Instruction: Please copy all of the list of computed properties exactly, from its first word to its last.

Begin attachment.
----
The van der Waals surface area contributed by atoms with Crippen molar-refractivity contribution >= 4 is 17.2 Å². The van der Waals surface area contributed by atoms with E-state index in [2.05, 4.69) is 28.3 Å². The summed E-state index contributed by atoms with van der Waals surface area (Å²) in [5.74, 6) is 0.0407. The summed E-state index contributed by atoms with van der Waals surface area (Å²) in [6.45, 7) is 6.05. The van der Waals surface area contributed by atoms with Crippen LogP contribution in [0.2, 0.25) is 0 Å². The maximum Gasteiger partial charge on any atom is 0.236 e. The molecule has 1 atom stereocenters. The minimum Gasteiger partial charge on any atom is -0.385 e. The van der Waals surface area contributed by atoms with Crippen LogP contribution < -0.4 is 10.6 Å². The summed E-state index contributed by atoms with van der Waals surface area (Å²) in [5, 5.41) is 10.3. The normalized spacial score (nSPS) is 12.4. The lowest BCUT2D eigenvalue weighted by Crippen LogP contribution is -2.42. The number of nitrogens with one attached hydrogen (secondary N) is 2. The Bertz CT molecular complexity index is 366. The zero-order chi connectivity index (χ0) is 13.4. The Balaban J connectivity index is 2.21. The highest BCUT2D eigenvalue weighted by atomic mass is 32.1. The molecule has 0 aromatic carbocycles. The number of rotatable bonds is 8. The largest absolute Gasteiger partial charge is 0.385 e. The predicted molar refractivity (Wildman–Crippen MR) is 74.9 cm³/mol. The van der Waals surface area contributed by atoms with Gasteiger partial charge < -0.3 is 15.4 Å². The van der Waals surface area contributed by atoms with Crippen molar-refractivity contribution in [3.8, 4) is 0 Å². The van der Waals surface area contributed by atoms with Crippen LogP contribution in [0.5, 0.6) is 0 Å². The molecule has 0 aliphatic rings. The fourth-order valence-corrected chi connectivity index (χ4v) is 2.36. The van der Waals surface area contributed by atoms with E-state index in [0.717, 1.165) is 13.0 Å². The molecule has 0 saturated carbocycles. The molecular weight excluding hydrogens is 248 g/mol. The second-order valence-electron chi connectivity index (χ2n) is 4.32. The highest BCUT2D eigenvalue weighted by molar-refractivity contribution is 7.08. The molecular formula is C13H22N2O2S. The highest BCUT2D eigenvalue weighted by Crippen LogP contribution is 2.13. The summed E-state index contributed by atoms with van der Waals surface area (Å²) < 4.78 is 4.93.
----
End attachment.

The van der Waals surface area contributed by atoms with Crippen molar-refractivity contribution >= 4 is 17.2 Å². The van der Waals surface area contributed by atoms with E-state index in [2.05, 4.69) is 28.3 Å². The summed E-state index contributed by atoms with van der Waals surface area (Å²) in [5.74, 6) is 0.0407. The summed E-state index contributed by atoms with van der Waals surface area (Å²) in [6.45, 7) is 6.05. The van der Waals surface area contributed by atoms with Crippen LogP contribution in [0.2, 0.25) is 0 Å². The maximum Gasteiger partial charge on any atom is 0.236 e. The molecule has 1 atom stereocenters. The minimum Gasteiger partial charge on any atom is -0.385 e. The van der Waals surface area contributed by atoms with Crippen LogP contribution < -0.4 is 10.6 Å². The summed E-state index contributed by atoms with van der Waals surface area (Å²) in [5, 5.41) is 10.3. The normalized spacial score (nSPS) is 12.4. The lowest BCUT2D eigenvalue weighted by Crippen LogP contribution is -2.42. The number of nitrogens with one attached hydrogen (secondary N) is 2. The Bertz CT molecular complexity index is 366. The zero-order chi connectivity index (χ0) is 13.4. The Balaban J connectivity index is 2.21. The highest BCUT2D eigenvalue weighted by atomic mass is 32.1. The molecule has 0 aromatic carbocycles. The number of rotatable bonds is 8. The largest absolute Gasteiger partial charge is 0.385 e. The predicted molar refractivity (Wildman–Crippen MR) is 74.9 cm³/mol. The van der Waals surface area contributed by atoms with Gasteiger partial charge < -0.3 is 15.4 Å². The van der Waals surface area contributed by atoms with Crippen molar-refractivity contribution in [3.8, 4) is 0 Å². The van der Waals surface area contributed by atoms with Crippen LogP contribution in [0.5, 0.6) is 0 Å². The molecule has 0 aliphatic rings. The fourth-order valence-corrected chi connectivity index (χ4v) is 2.36. The van der Waals surface area contributed by atoms with E-state index in [0.717, 1.165) is 13.0 Å². The molecule has 0 saturated carbocycles. The molecular weight excluding hydrogens is 248 g/mol. The second-order valence-electron chi connectivity index (χ2n) is 4.32. The highest BCUT2D eigenvalue weighted by molar-refractivity contribution is 7.08. The molecular formula is C13H22N2O2S. The highest BCUT2D eigenvalue weighted by Crippen LogP contribution is 2.13. The summed E-state index contributed by atoms with van der Waals surface area (Å²) < 4.78 is 4.93.